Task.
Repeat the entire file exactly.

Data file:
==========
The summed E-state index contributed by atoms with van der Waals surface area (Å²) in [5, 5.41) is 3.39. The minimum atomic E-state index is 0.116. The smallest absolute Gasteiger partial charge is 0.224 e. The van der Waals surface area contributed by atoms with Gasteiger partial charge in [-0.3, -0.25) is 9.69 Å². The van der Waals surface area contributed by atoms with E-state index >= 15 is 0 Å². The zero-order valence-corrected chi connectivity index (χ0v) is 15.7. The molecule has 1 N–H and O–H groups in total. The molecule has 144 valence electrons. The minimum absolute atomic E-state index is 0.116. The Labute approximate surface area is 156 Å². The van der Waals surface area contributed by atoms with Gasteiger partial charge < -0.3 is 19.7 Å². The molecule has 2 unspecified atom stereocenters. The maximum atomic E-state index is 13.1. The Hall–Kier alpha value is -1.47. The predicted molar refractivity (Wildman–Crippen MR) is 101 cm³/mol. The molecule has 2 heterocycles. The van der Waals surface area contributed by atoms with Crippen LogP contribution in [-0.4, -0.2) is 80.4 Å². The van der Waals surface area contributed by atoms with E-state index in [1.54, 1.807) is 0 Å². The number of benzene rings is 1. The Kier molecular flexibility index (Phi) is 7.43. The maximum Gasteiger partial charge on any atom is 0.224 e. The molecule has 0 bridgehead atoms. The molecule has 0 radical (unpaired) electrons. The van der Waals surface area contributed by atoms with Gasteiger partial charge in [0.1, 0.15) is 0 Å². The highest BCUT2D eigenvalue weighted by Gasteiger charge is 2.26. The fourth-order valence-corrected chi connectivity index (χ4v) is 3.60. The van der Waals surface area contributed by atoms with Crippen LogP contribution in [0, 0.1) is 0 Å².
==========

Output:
The summed E-state index contributed by atoms with van der Waals surface area (Å²) in [5, 5.41) is 3.39. The minimum atomic E-state index is 0.116. The smallest absolute Gasteiger partial charge is 0.224 e. The van der Waals surface area contributed by atoms with Gasteiger partial charge in [-0.3, -0.25) is 9.69 Å². The van der Waals surface area contributed by atoms with E-state index >= 15 is 0 Å². The zero-order valence-corrected chi connectivity index (χ0v) is 15.7. The molecule has 1 N–H and O–H groups in total. The molecule has 144 valence electrons. The minimum absolute atomic E-state index is 0.116. The Labute approximate surface area is 156 Å². The van der Waals surface area contributed by atoms with Gasteiger partial charge < -0.3 is 19.7 Å². The molecule has 2 unspecified atom stereocenters. The maximum atomic E-state index is 13.1. The Hall–Kier alpha value is -1.47. The predicted molar refractivity (Wildman–Crippen MR) is 101 cm³/mol. The molecule has 2 heterocycles. The van der Waals surface area contributed by atoms with Crippen LogP contribution in [-0.4, -0.2) is 80.4 Å². The van der Waals surface area contributed by atoms with E-state index in [1.54, 1.807) is 0 Å². The number of benzene rings is 1. The Kier molecular flexibility index (Phi) is 7.43. The maximum Gasteiger partial charge on any atom is 0.224 e. The molecule has 0 bridgehead atoms. The molecule has 0 radical (unpaired) electrons. The van der Waals surface area contributed by atoms with Gasteiger partial charge in [0.1, 0.15) is 0 Å². The highest BCUT2D eigenvalue weighted by Gasteiger charge is 2.26. The fourth-order valence-corrected chi connectivity index (χ4v) is 3.60. The van der Waals surface area contributed by atoms with Crippen LogP contribution in [0, 0.1) is 0 Å².